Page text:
York City officials: Trump budget cuts will hurt

Jason Addy

Several members of the York City Council spoke up Tuesday in support of key community programs that would be eliminated if the president’s budget is enacted as proposed.

President Donald Trump proposed a $6.2 billion, 13 percent cut in funding for the Department of Housing and Urban Development in the 2018 federal budget plan he unveiled March 16, including an end to the Community Development Block Grant program that provided York City with more than $1.25 million in 2016.

The city uses that money to help seniors afford essential repairs on their homes, give kids a place to work in the summer and provide services for the city’s homeless population, said Michael Helfrich, York City Council president.


“To wipe this out wipes out a lot of good in York City,” Helfrich said.

Councilman Henry Nixon estimated that almost half of York City’s 45,000 residents are directly or indirectly affected by programs funded through community block grants and other federal funding sources.

Nixon said the city has no way to replace the millions of dollars in federal aid and said there would likely be no way to re-create the federal programs in the future if they are removed from next year’s budget.

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“It would be devastating to cities our size across the nation,” Nixon said. “The indirect cost to the public by eliminating the help would be huge.”

Without the federal aid, Nixon warned of increased homeless and children living on the streets.

“I can’t imagine a world like that — certainly not in the richest nation on Earth,” Nixon said. “It’s next to criminal in my opinion.”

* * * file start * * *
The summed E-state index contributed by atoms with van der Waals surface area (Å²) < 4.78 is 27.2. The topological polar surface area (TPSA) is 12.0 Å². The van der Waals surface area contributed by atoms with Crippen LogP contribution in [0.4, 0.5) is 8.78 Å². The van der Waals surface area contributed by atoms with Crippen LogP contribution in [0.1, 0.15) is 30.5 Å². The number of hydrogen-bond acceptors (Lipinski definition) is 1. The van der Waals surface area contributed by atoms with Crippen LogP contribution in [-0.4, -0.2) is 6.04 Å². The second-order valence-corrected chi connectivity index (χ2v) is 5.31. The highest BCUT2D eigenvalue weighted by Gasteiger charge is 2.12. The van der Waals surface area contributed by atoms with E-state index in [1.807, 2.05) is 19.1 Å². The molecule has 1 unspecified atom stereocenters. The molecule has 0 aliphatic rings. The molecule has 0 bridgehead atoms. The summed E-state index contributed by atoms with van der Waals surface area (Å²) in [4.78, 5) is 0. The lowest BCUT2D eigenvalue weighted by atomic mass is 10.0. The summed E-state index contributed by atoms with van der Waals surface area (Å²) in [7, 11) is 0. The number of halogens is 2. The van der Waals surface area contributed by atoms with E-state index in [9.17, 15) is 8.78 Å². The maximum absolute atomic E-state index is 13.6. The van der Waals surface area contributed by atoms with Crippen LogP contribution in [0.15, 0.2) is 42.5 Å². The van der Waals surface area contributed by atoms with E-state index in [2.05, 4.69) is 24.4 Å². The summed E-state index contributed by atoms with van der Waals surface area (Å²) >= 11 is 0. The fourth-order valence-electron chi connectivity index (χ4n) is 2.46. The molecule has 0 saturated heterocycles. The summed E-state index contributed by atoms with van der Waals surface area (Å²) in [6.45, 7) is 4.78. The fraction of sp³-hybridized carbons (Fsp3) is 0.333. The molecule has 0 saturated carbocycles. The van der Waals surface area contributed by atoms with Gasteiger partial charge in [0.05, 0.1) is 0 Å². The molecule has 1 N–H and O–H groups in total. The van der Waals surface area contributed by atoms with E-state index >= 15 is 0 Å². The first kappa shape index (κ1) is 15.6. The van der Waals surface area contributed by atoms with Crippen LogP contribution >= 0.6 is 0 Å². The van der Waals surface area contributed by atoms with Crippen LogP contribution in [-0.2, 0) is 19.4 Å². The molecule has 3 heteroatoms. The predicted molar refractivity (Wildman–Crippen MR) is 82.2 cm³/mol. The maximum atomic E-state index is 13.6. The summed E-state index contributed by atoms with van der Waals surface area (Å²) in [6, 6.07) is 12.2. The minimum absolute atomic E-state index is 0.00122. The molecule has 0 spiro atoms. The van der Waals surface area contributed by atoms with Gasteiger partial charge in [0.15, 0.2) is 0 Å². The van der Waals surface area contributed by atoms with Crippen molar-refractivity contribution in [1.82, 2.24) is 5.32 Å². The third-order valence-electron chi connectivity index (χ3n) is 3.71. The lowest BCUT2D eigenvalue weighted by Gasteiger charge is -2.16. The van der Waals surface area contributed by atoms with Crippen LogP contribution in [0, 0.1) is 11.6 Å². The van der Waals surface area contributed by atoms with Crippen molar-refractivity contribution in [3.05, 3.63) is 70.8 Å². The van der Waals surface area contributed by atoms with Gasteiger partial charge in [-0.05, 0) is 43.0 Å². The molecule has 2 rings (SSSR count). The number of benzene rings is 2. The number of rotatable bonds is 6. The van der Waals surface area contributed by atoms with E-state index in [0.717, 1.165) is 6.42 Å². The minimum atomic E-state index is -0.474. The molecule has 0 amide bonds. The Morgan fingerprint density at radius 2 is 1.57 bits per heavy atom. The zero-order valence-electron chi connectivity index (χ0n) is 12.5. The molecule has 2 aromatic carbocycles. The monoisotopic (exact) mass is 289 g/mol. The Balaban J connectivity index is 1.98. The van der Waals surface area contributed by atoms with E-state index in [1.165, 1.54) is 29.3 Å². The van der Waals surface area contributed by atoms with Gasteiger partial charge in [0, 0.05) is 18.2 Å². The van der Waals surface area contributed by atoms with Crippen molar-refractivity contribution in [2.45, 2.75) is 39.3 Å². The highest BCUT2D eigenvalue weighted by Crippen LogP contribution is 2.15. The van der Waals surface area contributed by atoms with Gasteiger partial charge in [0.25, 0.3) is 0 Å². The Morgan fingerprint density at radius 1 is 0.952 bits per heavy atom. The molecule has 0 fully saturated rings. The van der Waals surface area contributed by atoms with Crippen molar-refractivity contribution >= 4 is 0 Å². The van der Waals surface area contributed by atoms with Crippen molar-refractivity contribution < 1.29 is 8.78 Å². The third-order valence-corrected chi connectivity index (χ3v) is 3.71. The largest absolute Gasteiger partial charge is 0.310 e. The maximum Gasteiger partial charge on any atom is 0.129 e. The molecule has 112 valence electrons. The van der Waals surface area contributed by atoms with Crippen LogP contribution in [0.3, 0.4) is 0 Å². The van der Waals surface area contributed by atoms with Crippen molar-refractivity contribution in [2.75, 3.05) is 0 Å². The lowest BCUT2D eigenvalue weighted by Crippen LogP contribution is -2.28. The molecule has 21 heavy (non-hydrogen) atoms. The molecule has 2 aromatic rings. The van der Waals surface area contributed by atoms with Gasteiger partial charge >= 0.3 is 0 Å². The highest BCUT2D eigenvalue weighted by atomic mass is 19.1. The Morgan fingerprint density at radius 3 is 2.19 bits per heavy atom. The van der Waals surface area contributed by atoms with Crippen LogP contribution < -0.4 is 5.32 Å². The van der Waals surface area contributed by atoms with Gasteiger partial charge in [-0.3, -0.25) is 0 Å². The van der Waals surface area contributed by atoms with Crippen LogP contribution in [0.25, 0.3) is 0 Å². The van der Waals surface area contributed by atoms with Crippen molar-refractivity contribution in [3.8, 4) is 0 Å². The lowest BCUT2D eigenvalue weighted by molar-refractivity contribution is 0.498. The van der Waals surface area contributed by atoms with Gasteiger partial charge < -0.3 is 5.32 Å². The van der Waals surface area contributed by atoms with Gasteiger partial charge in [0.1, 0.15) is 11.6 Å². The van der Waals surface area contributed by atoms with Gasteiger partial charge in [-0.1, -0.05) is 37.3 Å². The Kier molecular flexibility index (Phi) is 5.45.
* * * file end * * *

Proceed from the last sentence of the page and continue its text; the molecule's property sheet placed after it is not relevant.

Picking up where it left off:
On Tuesday, York City Council approved its 2016 year-end report to submit to the federal government, which showed that the city also received more than $375,000 in federal funding from the HOME Investment Partnerships Program, which helps first-time home buyers with closing costs. That was another program slashed in the president’s budget.

After working through the report with James Crosby, deputy director for the city’s Bureau of Housing Services, and seeing the impact the grants have on the city, Helfrich said he felt he had to speak up in support of the federally funded programs.

“I just felt like I had to make a public statement, particularly after reviewing all the great things that we’ve been doing with this money,” Helfrich said.

A decade ago, the city received about $5 million in block grants, Helfrich said, noting that federal block-grant funding has already been cut by 80 percent in the last 10 years.

The city will continue to “try and do more with less,” Helfrich said, but the federal funding is irreplaceable.

“We’re still trying to stretch it as much as we can, but no, there’s no way to supplement this loss of money,” Helfrich said. “When the money goes, the programs go.”

Nixon and Helfrich both called on residents to reach out to U.S. Rep. Scott Perry, R-Dillsburg, and Pennsylvania Sens. Bob Casey and Pat Toomey to show their support for the block-grant and home-ownership programs.

“It is up to us to be the vocal public,” Helfrich said.